San Antonio – The City of San Antonio will officially kick in public dollars for the Spurs Sports & Entertainment-led $510.8 million “Human Performance Campus” near La Cantera, bringing the total of local, public incentives to $32 million.
City council members voted 9-1 to approve up to $17 million in tax rebates for the nearly 50-acre project, which would sit close to the northwest corner of Interstate 10 and Loop 1604. The Spurs organization would still pay property taxes under the deal with the city, but it would get back 60% of the city’s share of the tax bill for real property improvements over 20-23 years, or until the $17 million cap is reached.
“It’s going to be paid based on what they invest in the taxes that they paid,” Assistant City Manager Alex Lopez told council members.
District 2 Councilman Jalen McKee-Rodriguez voted against the rebates, saying he was opposed to incentivizing economic development over the Edwards Aquifer recharge zone.
District 10 Councilman Clayton Perry was at a conference in Minneapolis and not present for Thursday’s vote.
According to SS&E officials, the Human Performance Campus includes a collection of world-class training facilities, cutting-edge healthcare offices, a 22-acre park, and an outdoor plaza. SS&E officials have described the Human Performance Institute component of the project as a place where people from around the world can come together, virtually and physically, to explore ways to enhance human performance - not only in the athletic sphere, but also cognitive, social, and creative arts.
“As we looked at the future of our program, I said,’ why not in San Antonio?’” SS&E CEO RC Buford told councilmembers. “Why not here in a region that is as fast growing region as there is in the world, in a place that already has great resources from military, from academia, from medical, from research?”
County leaders have already committed $15 million to the project, though the form that assistance would take hasn’t been nailed down yet. In return, the county gets the park land, which the Spurs will maintain and operate - similar to their agreements for the AT&T Center or Toyota Field.
The Spurs organization estimates $510.8 million would be invested in the project over five years. Spurs officials have previously told KSAT the project will be primarily funded by private investors.
SS&E Executive Vice-President and General Counsel Bobby Perez said the $32 million in public investment leverages another $470 million.
City staff and officials called the campus a “catalytic” project.
“To have San Antonio, which has its own growing premier place in the world in that research, is something that we should continue to lean into,” said Mayor Ron Nirenberg, “and I appreciate the Spurs approach to forming this conceptual campus around that idea first.”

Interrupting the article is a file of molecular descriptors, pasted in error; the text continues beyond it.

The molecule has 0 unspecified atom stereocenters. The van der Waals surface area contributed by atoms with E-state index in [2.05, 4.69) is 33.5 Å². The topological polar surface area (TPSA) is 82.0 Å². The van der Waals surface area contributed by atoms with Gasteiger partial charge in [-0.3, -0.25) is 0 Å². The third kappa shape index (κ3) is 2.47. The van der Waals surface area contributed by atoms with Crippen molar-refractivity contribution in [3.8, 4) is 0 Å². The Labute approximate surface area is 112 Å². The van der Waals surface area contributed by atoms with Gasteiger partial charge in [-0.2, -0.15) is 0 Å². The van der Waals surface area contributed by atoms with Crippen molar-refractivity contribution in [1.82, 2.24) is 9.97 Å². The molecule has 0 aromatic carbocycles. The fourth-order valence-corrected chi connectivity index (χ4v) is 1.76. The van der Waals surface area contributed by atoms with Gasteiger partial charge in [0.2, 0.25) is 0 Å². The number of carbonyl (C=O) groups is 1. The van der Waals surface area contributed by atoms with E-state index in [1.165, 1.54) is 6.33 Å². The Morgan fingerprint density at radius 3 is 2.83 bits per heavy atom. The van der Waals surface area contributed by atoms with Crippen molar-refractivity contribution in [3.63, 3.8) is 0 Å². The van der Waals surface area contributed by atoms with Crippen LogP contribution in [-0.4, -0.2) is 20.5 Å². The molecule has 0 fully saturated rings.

In their conversations, county and city officials both touched upon the idea of whether the project meant the beloved basketball team would be truly anchored in the Alamo City.
Austin billionaire Michael Dell and the global investment group Six Street’s purchase of a minority stake in the Spurs in June spurred trepidation among fans about the franchise’s intentions for the future, and whether the team would remain in San Antonio.
“To retain those good old Spurs here in San Antonio, getting $120 million out of them to invest in this is a big step forward to doing that,” County Judge Nelson Wolff said during the county’s Aug. 10 discussions.
However, District 8 Councilman Manny Pelaez, whose district the project site is in, said trying to keep the Spurs in the city did not calculate into his support for the project.
“The Spurs is just a part of this,” Pelaez said from the dais. “There are going to be a lot of other companies and players involved here who are going to contribute to the success of this project, and that shouldn’t be discounted either.”
Spurs officials expect there could be more than 1,700 potential full-time employees at the site.
The city deal comes with strings attached, though, including at least $246 million in capital investment at the site, creating at least 15 jobs paying $50,000 or more annually, agreeing to follow the city’s tree and water quality ordinances, helping to advertise and participate in the SA: Ready to Work program, and pay $1.3 million for public art in the project.
The city’s incentives apply to a roughly 24-acre portion of the project, and does not apply to the 22-acre park.
McKee-Rodriguez voted against the rebates because he said he did not want to incentivize development over the recharge zone.
“I do think the Spurs is the best for this. And that being said, I still have to say no,” the District 2 Councilman said. “I just want it to be clear, it is not against Spurs, and it’s not for anything other than that Edwards Aquifer recharge zone.”
Nirenberg and city staff though noted SS&E had agreed to much stricter requirements for impervious ground cover and tree retention as part of the deal than it would have otherwise had to follow.
“And so combining those development standards from the city perspective in an economic development agreement was the first time we’ve done that,” said City Manager Erik Walsh. “And those were two critical pieces of the city’s position, ensuring that that development maintained current standards.”
Even with the rebates and other costs, the city estimates the project will net the city $21.6 million over the 25 years of the agreement, based on the tax revenue from the site, its construction, and job creation.